Ninth DUI nets man jail time By Paul Rudan
Campbell River Mirror
A Campbell River man with nine impaired driving convictions has been sentenced to 20 months jail. Gordon Forbes, 52, was stopped by Campbell River RCMP on Dec. 21, 2012, after he drove away from a local bar. He blew over .08 and was arrested. However, while awaiting a court date for the impaired charges, he was caught driving, while he was prohibited to do so, near Sayward on March 29, 2013. Last Oct. 30, he was convicted by Judge Roderick Sutton of impaired driving – his ninth drinking-driving conviction – and driving while prohibited. Forbes was back in Campbell River provincial court on Jan. 3 for sentencing. In addition to the 20 months jail, Forbes will be on probation for another 18 months and is banned from driving for at least three years. He was also fined a total of $675.
City seeking more police officers By Kevin Diakiw
Surrey North Delta Leader
The city has fallen behind in providing police officers, according to a city councillor. And civic documents back up her claim. Coun. Barinder Rasode says Surrey needs 45 officers this year to come up the promise made within the city’s own Crime Reduction Strategy (CRS). The much-touted document, a cornerstone of the current municipal administration, makes several promises regarding policing and public safety. Among them is “that the city continue its commitment to allocate resources to police services in proportion to the city’s overall growth at a minimum of one officer to every 700 residents or better.” Surrey’s projected population for 2014 is 511,000 and it will have a complement of 686 RCMP officers. To keep up with the promised ratio, that number should be 731. It means this year, the city is 45 officers shy.
Rapid growth is part of the reason Surrey has fallen behind on its goal, Rasode says. Surrey is growing by between 800 and 1,000 people per month. The city typically hires 12 police officers annually. However, to keep up with the one officer per 700 people ratio, the city should have been hiring between 14 and 17 new officers each year. Rasode said it’s time to revisit the goals. “I think it’s time to review our targets based on changes in policing models and technology,” Rasode said. “We need a long-term approach on officers as we make sure a critical community-based policing model is implemented and maintained.” There’s a sense of deja vu about Rasode’s call for police. Former Surrey mayor Doug McCallum pulled then-Coun. Dianne Watts from chair of the Public Safety Committee after she told The Leader in 2003 the city could use 100 more police officers. Watts then left the Surrey Electors Team, and displaced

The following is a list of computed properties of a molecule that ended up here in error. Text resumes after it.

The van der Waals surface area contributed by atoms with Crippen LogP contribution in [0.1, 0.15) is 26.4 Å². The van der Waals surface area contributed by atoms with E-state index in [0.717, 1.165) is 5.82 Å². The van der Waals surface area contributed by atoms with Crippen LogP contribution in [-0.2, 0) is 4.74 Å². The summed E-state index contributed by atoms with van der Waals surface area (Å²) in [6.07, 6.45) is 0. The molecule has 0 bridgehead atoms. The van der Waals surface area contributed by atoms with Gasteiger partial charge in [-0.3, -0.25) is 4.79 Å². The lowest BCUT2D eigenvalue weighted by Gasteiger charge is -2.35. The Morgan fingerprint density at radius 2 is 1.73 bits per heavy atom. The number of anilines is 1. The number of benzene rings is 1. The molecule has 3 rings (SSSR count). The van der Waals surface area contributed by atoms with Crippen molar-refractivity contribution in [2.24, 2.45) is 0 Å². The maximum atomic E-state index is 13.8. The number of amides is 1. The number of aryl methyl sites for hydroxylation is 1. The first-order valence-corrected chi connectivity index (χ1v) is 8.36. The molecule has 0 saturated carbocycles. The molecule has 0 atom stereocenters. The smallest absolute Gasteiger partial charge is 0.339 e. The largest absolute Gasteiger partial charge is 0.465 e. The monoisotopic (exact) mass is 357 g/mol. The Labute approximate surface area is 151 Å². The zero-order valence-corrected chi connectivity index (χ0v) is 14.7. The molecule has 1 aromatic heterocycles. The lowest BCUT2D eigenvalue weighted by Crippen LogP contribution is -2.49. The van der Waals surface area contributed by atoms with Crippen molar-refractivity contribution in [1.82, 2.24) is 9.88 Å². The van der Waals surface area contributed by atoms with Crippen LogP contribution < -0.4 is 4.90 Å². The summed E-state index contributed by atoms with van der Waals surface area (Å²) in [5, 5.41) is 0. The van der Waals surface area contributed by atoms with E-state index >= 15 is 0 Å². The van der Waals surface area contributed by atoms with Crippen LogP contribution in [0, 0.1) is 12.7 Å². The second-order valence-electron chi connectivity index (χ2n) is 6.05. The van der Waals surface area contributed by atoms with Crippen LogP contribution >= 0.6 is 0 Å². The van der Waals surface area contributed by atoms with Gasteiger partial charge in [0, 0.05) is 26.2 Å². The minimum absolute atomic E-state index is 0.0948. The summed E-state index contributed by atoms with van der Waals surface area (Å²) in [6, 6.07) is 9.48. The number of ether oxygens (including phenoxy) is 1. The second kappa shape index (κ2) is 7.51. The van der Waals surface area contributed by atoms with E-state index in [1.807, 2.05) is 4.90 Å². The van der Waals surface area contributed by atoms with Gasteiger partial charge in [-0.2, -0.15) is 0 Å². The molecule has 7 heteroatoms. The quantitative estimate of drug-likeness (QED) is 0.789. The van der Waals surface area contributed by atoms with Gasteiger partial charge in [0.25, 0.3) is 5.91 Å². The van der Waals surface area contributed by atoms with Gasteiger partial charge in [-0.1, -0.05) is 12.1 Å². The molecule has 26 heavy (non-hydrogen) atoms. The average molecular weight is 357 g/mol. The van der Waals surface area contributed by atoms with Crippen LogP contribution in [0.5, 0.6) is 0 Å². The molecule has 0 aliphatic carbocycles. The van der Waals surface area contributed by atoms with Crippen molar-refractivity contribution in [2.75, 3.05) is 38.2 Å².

McCallum as mayor in 2005. The following 2006 budget called for 55 police officers over three years, which was accomplished. The city then dropped down to hiring 12 per year. Many are speculating as to whether Rasode, who still retains her position as chair of public safety and police committees, is attempting a run at the centre chair. Rasode said she has no intention of running for mayor in Surrey. She said part of her job as councillor is to be “very responsive in a timely manner to issues that are at hand.” She also said she wants some new technologies introduced as soon as possible. One of them is a mobile device application allowing people to report crime with a couple of clicks. She also wants a dedicated phone line to city hall, whereby people could report crimes. She also noted recent experience in Halifax and Winnipeg shows more foot patrols dramatically reduce street crime.
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Trail Times Thursday, January 9, 2014 www.trailtimes.ca A5
No payoff from gambling THE CANADIAN PRESS WINNIPEG - The Manitoba government’s venture into the world of online gambling is generating a lot less money than expected. The province was aiming to net $1.5 million in its first year from Playnow.com, but made only $300,000 in the sixmonth period that ended Briefs Sept. 30. Andrea Kowal, with Manitoba Liquor and Lotteries, says the web site launched a year ago and has been competing with many gambling websites around the world. Kowal also says the agency was hoping to offer lottery tickets and bingo on the website when it launched, but those projects have taken more time than expected. The Manitoba government has predicted the website will ramp up to generate $17 million a year by 2018, but Kowal says revenue projections for this year and next will have to be adjusted. Playnow.com generates about $30 million a year for the British Columbia government.